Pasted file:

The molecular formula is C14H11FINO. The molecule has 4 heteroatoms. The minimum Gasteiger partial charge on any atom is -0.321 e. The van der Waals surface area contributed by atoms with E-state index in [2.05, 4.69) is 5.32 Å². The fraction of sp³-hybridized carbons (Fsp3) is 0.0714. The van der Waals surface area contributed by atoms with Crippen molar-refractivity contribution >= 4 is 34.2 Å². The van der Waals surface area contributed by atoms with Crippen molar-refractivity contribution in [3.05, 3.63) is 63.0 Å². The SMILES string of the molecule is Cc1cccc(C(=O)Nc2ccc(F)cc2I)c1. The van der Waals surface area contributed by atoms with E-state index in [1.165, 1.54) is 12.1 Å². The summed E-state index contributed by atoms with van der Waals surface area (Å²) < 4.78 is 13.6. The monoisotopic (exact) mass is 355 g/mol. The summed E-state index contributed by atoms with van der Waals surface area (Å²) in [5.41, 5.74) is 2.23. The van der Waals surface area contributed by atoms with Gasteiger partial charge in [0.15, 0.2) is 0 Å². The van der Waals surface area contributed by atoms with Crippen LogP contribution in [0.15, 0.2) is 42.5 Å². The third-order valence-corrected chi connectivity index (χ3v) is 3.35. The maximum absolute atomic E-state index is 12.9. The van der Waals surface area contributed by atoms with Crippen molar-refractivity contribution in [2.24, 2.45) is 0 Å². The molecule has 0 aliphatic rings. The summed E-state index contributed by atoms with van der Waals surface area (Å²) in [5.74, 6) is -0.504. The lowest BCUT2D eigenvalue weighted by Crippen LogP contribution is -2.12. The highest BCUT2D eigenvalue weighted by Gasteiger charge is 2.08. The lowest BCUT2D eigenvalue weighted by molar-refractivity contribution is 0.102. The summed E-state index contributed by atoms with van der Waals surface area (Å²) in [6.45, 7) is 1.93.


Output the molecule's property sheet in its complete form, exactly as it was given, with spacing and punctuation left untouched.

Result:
The molecular formula is C14H11FINO. The molecule has 4 heteroatoms. The minimum Gasteiger partial charge on any atom is -0.321 e. The van der Waals surface area contributed by atoms with E-state index in [2.05, 4.69) is 5.32 Å². The fraction of sp³-hybridized carbons (Fsp3) is 0.0714. The van der Waals surface area contributed by atoms with Crippen molar-refractivity contribution >= 4 is 34.2 Å². The van der Waals surface area contributed by atoms with Crippen molar-refractivity contribution in [3.05, 3.63) is 63.0 Å². The SMILES string of the molecule is Cc1cccc(C(=O)Nc2ccc(F)cc2I)c1. The van der Waals surface area contributed by atoms with E-state index in [1.165, 1.54) is 12.1 Å². The summed E-state index contributed by atoms with van der Waals surface area (Å²) < 4.78 is 13.6. The monoisotopic (exact) mass is 355 g/mol. The summed E-state index contributed by atoms with van der Waals surface area (Å²) in [5.41, 5.74) is 2.23. The van der Waals surface area contributed by atoms with Gasteiger partial charge in [0.15, 0.2) is 0 Å². The van der Waals surface area contributed by atoms with Crippen LogP contribution in [0.15, 0.2) is 42.5 Å². The third-order valence-corrected chi connectivity index (χ3v) is 3.35. The maximum absolute atomic E-state index is 12.9. The van der Waals surface area contributed by atoms with Crippen molar-refractivity contribution in [2.24, 2.45) is 0 Å². The molecule has 0 aliphatic rings. The summed E-state index contributed by atoms with van der Waals surface area (Å²) in [5.74, 6) is -0.504. The lowest BCUT2D eigenvalue weighted by Crippen LogP contribution is -2.12. The highest BCUT2D eigenvalue weighted by Gasteiger charge is 2.08. The lowest BCUT2D eigenvalue weighted by molar-refractivity contribution is 0.102. The summed E-state index contributed by atoms with van der Waals surface area (Å²) in [6.45, 7) is 1.93.